Moving average example

var fahrenheit = rec.value;

if(!hasStore())
store(fahrenheit); // Init state with current temperature

// Divide the previous average by 2;
store((restore() + fahrenheit) / 2);

// Setting the calculated and the original value as the new record's value
rec.value = { "Average":restore(), "Fahrenheit": fahrenheit };

// Returning the new record with the new value
return rec;

Tip: Store JSON Objects or arrays if you need to store multiple results (or records).

You can also store entire JSON objects or arrays instead of a single value. Please make sure to delete the objects as soon as they are no longer needed to avoid filling up the memory during a request.

 

Filtering data

To filter records, return a boolean value as the return value of the Quick Processor.

A simple, though not very useful, illustrative example that randomly selects and filters (displays) a record in your stream:

// If true, the record is shown; otherwise the record is filtered.

return Math.random() < 0.5;

 

Example: Finding critical values

Suppose we have data with information about the temperature of a sensor. Each record's value is encoded as a JSON object and contains the temperature information as an attribute called "temperature". To detect errors early, we want to know when a certain threshold value (>212 and <32)  is exceeded.

return rec.value.temperature > 212 || rec.value.temperature < 32;

 

Transforming data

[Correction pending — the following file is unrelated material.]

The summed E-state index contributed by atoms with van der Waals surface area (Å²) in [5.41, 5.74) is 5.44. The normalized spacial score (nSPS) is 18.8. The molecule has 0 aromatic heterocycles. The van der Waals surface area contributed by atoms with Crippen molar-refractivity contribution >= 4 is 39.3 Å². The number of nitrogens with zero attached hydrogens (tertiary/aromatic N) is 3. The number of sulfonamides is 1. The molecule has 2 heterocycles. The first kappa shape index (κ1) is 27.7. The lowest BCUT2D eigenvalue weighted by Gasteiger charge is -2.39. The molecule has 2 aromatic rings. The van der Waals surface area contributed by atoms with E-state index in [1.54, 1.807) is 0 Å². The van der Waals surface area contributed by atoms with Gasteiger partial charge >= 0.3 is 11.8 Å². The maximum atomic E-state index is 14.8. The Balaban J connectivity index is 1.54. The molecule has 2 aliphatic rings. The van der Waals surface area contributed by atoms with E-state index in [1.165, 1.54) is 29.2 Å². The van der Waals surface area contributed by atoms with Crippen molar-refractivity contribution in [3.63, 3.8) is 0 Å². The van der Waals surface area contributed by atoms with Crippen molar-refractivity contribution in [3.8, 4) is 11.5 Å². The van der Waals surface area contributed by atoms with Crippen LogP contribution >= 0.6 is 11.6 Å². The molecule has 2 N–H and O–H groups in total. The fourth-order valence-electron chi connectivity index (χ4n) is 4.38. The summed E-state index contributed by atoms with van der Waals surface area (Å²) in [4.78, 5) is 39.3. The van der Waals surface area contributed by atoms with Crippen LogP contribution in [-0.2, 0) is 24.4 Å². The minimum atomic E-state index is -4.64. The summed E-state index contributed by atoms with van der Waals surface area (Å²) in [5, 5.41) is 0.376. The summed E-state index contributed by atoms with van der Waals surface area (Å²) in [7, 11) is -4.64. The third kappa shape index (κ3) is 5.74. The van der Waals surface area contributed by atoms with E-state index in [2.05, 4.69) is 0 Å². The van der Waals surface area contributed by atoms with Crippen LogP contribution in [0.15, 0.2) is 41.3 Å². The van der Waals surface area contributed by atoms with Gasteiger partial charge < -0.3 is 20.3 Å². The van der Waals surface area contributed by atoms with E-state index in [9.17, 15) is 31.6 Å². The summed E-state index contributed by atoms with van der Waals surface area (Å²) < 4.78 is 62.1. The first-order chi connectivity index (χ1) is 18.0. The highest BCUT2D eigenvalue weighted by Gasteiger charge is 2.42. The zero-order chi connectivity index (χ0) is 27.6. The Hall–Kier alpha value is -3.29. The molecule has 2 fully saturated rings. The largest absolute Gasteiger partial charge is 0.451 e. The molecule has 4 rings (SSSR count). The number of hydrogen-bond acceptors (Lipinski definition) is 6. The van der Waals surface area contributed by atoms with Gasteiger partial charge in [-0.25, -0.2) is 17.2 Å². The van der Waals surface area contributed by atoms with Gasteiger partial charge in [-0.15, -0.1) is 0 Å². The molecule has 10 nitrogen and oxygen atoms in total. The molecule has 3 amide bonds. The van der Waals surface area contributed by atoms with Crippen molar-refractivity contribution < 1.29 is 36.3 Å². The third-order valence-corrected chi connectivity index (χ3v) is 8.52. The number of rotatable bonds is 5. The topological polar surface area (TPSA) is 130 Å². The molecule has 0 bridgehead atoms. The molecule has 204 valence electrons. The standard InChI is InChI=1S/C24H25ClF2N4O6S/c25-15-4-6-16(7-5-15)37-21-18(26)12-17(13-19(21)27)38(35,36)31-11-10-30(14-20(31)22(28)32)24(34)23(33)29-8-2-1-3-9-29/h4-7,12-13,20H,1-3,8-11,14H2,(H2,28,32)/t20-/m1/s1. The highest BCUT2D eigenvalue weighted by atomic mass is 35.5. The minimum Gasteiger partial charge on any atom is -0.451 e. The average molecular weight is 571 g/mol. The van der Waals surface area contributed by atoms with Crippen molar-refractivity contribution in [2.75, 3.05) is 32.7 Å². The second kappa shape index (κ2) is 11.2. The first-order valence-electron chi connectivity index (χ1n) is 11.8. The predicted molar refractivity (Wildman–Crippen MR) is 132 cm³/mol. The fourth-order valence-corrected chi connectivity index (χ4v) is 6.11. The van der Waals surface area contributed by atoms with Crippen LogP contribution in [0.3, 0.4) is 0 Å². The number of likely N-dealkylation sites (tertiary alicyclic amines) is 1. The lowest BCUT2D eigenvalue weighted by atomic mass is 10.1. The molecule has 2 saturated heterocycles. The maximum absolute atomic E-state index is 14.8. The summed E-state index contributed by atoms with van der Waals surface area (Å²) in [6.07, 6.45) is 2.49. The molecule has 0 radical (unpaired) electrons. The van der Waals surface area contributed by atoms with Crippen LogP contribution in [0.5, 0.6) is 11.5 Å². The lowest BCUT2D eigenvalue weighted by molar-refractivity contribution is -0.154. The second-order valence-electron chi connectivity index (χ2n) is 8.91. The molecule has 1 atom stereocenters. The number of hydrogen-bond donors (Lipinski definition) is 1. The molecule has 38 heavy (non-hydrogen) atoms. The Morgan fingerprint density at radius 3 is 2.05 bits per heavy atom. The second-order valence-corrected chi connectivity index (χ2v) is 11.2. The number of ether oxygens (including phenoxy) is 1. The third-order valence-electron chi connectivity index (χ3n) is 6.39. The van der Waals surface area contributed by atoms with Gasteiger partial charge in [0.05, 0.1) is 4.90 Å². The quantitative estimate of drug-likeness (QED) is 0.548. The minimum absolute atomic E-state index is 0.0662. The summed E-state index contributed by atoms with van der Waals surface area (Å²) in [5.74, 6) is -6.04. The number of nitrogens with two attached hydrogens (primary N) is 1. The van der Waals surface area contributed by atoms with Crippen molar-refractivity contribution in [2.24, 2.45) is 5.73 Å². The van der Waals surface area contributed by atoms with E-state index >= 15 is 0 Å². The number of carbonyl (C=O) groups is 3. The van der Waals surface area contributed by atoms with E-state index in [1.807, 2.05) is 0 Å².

In addition to boolean values, you can also use complete data objects as return values. This allows you to modify a data record completely. Note that filtering and transforming a record can be combined: return false  if the record does not meet the criteria; otherwise, return the modified record.

Example:
We have sensor data that shows us temperature information from our machines in Fahrenheit. But we are interested in the values in Celsius.

rec.value.celsius = (rec.value.temperature - 32) * 5/9;

return rec;

Note how we add a new attribute  celsius to our data object's value.

 

Right management

This section only applies to KaDeck Web.

To modify or create a Quick Processor, the user must have both the QuickProcessorModify right and the TopicAccessRead right.

QuickProcessorModify can be assigned for individual connections/environments. In combination with the TopicAccessRead right, which can be assigned at topic level (including wildcard and namespaces), the use of the Quick Processor can be defined for individual topics, namespaces, and environments in a fine-grained manner.

{
    "action": "QuickProcessorModify",
    "effect": "Allow",
    "resource": "*"
  },
  {
    "action": "TopicAccessRead",
    "effect": "Allow",
    "resource": "*:mybusiness.myteam.*"
  }

In the example above, the use of the Quick Processor is granted for all connections and environments in KaDeck, but only for streams beginning with the name mybusiness.myteam.

 

 

Base 64 Encoding / Decoding:

Currently, ATOB or BTOA are not supported in the Quick Processor. You can use the following functions instead.


function b2a(a) {
var c, d, e, f, g, h, i, j, o, b = "ABCDEFGHIJKLMNOPQRSTUVWXYZabcdefghijklmnopqrstuvwxyz0123456789+/=", k = 0, l = 0, m = "", n = [];
if (!a) return a;
do c = a.charCodeAt(k++), d = a.charCodeAt(k++), e = a.charCodeAt(k++), j = c << 16 | d << 8 | e,
f = 63 & j >> 18, g = 63 & j >> 12, h = 63 & j >> 6, i = 63 & j, n[l++] = b.charAt(f) + b.charAt(g) + b.charAt(h) + b.charAt(i); while (k < a.length);
return m = n.join(""), o = a.length % 3, (o ? m.slice(0, o - 3) :m) + "===".slice(o || 3);
}

function a2b(a) {
var b, c, d, e = {}, f = 0, g = 0, h = "", i = String.fromCharCode, j = a.length;
for (b = 0; 64 > b; b++) e["ABCDEFGHIJKLMNOPQRSTUVWXYZabcdefghijklmnopqrstuvwxyz0123456789+/".charAt(b)] = b;
for (c = 0; j > c; c++) for (b = e[a.charAt(c)], f = (f << 6) + b, g += 6; g >= 8; ) ((d = 255 & f >>> (g -= 8)) || j - 2 > c) && (h += i(d));
return h;
} rec.value = b2a(rec.value); return rec;